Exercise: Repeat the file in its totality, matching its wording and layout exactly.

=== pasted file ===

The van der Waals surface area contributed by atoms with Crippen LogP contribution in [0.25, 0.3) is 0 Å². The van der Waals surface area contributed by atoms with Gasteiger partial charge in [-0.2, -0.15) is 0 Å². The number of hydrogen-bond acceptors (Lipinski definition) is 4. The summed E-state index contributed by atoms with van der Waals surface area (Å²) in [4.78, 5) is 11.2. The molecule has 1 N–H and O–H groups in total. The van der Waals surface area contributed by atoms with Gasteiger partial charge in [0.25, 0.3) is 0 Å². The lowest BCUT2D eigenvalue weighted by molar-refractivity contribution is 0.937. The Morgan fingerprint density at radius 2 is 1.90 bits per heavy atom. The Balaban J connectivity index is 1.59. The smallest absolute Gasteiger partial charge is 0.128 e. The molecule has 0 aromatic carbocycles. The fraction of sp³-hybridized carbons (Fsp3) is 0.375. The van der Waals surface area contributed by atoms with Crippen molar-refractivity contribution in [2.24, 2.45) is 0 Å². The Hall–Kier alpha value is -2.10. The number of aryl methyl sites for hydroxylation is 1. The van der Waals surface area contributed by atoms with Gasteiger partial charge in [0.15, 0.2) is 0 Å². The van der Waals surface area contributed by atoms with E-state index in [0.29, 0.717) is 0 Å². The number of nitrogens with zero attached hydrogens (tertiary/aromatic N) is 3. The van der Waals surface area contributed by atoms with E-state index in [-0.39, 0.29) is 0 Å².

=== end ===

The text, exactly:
The van der Waals surface area contributed by atoms with Crippen LogP contribution in [0.25, 0.3) is 0 Å². The van der Waals surface area contributed by atoms with Gasteiger partial charge in [-0.2, -0.15) is 0 Å². The number of hydrogen-bond acceptors (Lipinski definition) is 4. The summed E-state index contributed by atoms with van der Waals surface area (Å²) in [4.78, 5) is 11.2. The molecule has 1 N–H and O–H groups in total. The van der Waals surface area contributed by atoms with Gasteiger partial charge in [0.25, 0.3) is 0 Å². The lowest BCUT2D eigenvalue weighted by molar-refractivity contribution is 0.937. The Morgan fingerprint density at radius 2 is 1.90 bits per heavy atom. The Balaban J connectivity index is 1.59. The smallest absolute Gasteiger partial charge is 0.128 e. The molecule has 0 aromatic carbocycles. The fraction of sp³-hybridized carbons (Fsp3) is 0.375. The van der Waals surface area contributed by atoms with Crippen molar-refractivity contribution in [2.24, 2.45) is 0 Å². The Hall–Kier alpha value is -2.10. The number of aryl methyl sites for hydroxylation is 1. The van der Waals surface area contributed by atoms with Gasteiger partial charge in [0.15, 0.2) is 0 Å². The van der Waals surface area contributed by atoms with E-state index in [0.29, 0.717) is 0 Å². The number of nitrogens with zero attached hydrogens (tertiary/aromatic N) is 3. The van der Waals surface area contributed by atoms with E-state index in [-0.39, 0.29) is 0 Å².